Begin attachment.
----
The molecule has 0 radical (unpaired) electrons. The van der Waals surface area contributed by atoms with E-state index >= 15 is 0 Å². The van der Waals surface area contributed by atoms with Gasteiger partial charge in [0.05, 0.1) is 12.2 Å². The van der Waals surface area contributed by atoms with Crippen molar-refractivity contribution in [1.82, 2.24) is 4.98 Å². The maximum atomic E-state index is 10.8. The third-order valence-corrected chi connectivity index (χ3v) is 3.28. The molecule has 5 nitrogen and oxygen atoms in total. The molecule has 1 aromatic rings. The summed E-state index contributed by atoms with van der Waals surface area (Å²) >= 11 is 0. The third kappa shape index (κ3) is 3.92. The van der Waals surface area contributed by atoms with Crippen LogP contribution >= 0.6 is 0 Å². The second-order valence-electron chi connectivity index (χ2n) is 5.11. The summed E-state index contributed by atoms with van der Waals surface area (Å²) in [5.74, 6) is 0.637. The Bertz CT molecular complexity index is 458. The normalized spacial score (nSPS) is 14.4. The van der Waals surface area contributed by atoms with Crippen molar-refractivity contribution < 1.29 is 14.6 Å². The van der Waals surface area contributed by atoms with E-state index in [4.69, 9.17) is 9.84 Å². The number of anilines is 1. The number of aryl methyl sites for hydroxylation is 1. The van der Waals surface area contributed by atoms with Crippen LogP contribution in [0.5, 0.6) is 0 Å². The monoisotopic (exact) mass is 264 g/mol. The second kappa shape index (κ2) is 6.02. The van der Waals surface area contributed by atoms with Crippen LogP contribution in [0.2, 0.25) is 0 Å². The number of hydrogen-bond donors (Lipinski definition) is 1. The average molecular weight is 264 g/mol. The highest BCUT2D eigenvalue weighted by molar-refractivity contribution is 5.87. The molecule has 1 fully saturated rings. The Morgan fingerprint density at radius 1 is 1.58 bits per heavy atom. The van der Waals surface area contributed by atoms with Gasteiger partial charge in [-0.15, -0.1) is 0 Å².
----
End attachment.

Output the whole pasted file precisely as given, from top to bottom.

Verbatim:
The molecule has 0 radical (unpaired) electrons. The van der Waals surface area contributed by atoms with E-state index >= 15 is 0 Å². The van der Waals surface area contributed by atoms with Gasteiger partial charge in [0.05, 0.1) is 12.2 Å². The van der Waals surface area contributed by atoms with Crippen molar-refractivity contribution in [1.82, 2.24) is 4.98 Å². The maximum atomic E-state index is 10.8. The third-order valence-corrected chi connectivity index (χ3v) is 3.28. The molecule has 5 nitrogen and oxygen atoms in total. The molecule has 1 aromatic rings. The summed E-state index contributed by atoms with van der Waals surface area (Å²) >= 11 is 0. The third kappa shape index (κ3) is 3.92. The van der Waals surface area contributed by atoms with Crippen LogP contribution >= 0.6 is 0 Å². The second-order valence-electron chi connectivity index (χ2n) is 5.11. The summed E-state index contributed by atoms with van der Waals surface area (Å²) in [5.74, 6) is 0.637. The Bertz CT molecular complexity index is 458. The normalized spacial score (nSPS) is 14.4. The van der Waals surface area contributed by atoms with Crippen molar-refractivity contribution < 1.29 is 14.6 Å². The van der Waals surface area contributed by atoms with E-state index in [4.69, 9.17) is 9.84 Å². The number of anilines is 1. The number of aryl methyl sites for hydroxylation is 1. The van der Waals surface area contributed by atoms with Crippen LogP contribution in [0.5, 0.6) is 0 Å². The monoisotopic (exact) mass is 264 g/mol. The second kappa shape index (κ2) is 6.02. The van der Waals surface area contributed by atoms with Crippen LogP contribution in [0.2, 0.25) is 0 Å². The number of hydrogen-bond donors (Lipinski definition) is 1. The average molecular weight is 264 g/mol. The highest BCUT2D eigenvalue weighted by molar-refractivity contribution is 5.87. The molecule has 1 fully saturated rings. The Morgan fingerprint density at radius 1 is 1.58 bits per heavy atom. The van der Waals surface area contributed by atoms with Gasteiger partial charge in [-0.15, -0.1) is 0 Å².